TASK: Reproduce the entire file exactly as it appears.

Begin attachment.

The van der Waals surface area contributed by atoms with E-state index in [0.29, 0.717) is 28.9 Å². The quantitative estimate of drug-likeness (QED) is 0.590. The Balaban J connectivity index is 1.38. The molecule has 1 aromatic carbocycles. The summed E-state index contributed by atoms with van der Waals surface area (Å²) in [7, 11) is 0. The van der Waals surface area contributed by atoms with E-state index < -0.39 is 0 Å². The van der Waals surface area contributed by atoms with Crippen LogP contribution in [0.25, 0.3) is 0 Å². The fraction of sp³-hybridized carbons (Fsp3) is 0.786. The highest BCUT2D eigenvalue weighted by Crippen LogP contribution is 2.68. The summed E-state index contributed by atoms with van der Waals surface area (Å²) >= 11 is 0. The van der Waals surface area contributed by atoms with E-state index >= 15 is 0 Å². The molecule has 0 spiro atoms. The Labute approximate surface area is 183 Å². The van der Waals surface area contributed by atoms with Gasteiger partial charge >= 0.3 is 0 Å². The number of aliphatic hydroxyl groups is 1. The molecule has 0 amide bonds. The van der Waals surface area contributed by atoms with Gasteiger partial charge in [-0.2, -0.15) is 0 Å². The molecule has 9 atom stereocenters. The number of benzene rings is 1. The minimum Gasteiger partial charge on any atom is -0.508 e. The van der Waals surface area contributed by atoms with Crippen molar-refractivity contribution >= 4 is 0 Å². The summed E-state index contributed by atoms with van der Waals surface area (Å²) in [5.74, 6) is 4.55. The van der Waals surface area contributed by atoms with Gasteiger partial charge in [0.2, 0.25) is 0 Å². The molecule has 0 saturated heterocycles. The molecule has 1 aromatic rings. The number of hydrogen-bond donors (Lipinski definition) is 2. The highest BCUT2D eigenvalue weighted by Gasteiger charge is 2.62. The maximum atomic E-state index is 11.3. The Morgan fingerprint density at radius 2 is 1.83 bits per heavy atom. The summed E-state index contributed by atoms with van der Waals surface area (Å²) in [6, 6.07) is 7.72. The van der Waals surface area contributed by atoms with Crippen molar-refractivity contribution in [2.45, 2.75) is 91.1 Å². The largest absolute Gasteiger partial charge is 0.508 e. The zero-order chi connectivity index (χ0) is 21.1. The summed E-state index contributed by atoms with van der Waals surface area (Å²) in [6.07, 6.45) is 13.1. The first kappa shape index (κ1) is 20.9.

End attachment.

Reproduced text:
The van der Waals surface area contributed by atoms with E-state index in [0.29, 0.717) is 28.9 Å². The quantitative estimate of drug-likeness (QED) is 0.590. The Balaban J connectivity index is 1.38. The molecule has 1 aromatic carbocycles. The summed E-state index contributed by atoms with van der Waals surface area (Å²) in [7, 11) is 0. The van der Waals surface area contributed by atoms with E-state index < -0.39 is 0 Å². The van der Waals surface area contributed by atoms with Crippen LogP contribution in [0.25, 0.3) is 0 Å². The fraction of sp³-hybridized carbons (Fsp3) is 0.786. The highest BCUT2D eigenvalue weighted by Crippen LogP contribution is 2.68. The summed E-state index contributed by atoms with van der Waals surface area (Å²) >= 11 is 0. The van der Waals surface area contributed by atoms with E-state index >= 15 is 0 Å². The molecule has 0 spiro atoms. The Labute approximate surface area is 183 Å². The van der Waals surface area contributed by atoms with Gasteiger partial charge >= 0.3 is 0 Å². The number of aliphatic hydroxyl groups is 1. The molecule has 0 amide bonds. The van der Waals surface area contributed by atoms with Gasteiger partial charge in [-0.2, -0.15) is 0 Å². The molecule has 9 atom stereocenters. The number of benzene rings is 1. The minimum Gasteiger partial charge on any atom is -0.508 e. The van der Waals surface area contributed by atoms with Crippen molar-refractivity contribution >= 4 is 0 Å². The summed E-state index contributed by atoms with van der Waals surface area (Å²) in [5.74, 6) is 4.55. The van der Waals surface area contributed by atoms with Gasteiger partial charge in [0.2, 0.25) is 0 Å². The molecule has 0 saturated heterocycles. The molecule has 1 aromatic rings. The number of hydrogen-bond donors (Lipinski definition) is 2. The highest BCUT2D eigenvalue weighted by Gasteiger charge is 2.62. The maximum atomic E-state index is 11.3. The Morgan fingerprint density at radius 2 is 1.83 bits per heavy atom. The summed E-state index contributed by atoms with van der Waals surface area (Å²) in [6, 6.07) is 7.72. The van der Waals surface area contributed by atoms with Crippen molar-refractivity contribution in [2.45, 2.75) is 91.1 Å². The largest absolute Gasteiger partial charge is 0.508 e. The zero-order chi connectivity index (χ0) is 21.1. The summed E-state index contributed by atoms with van der Waals surface area (Å²) in [6.07, 6.45) is 13.1. The first kappa shape index (κ1) is 20.9.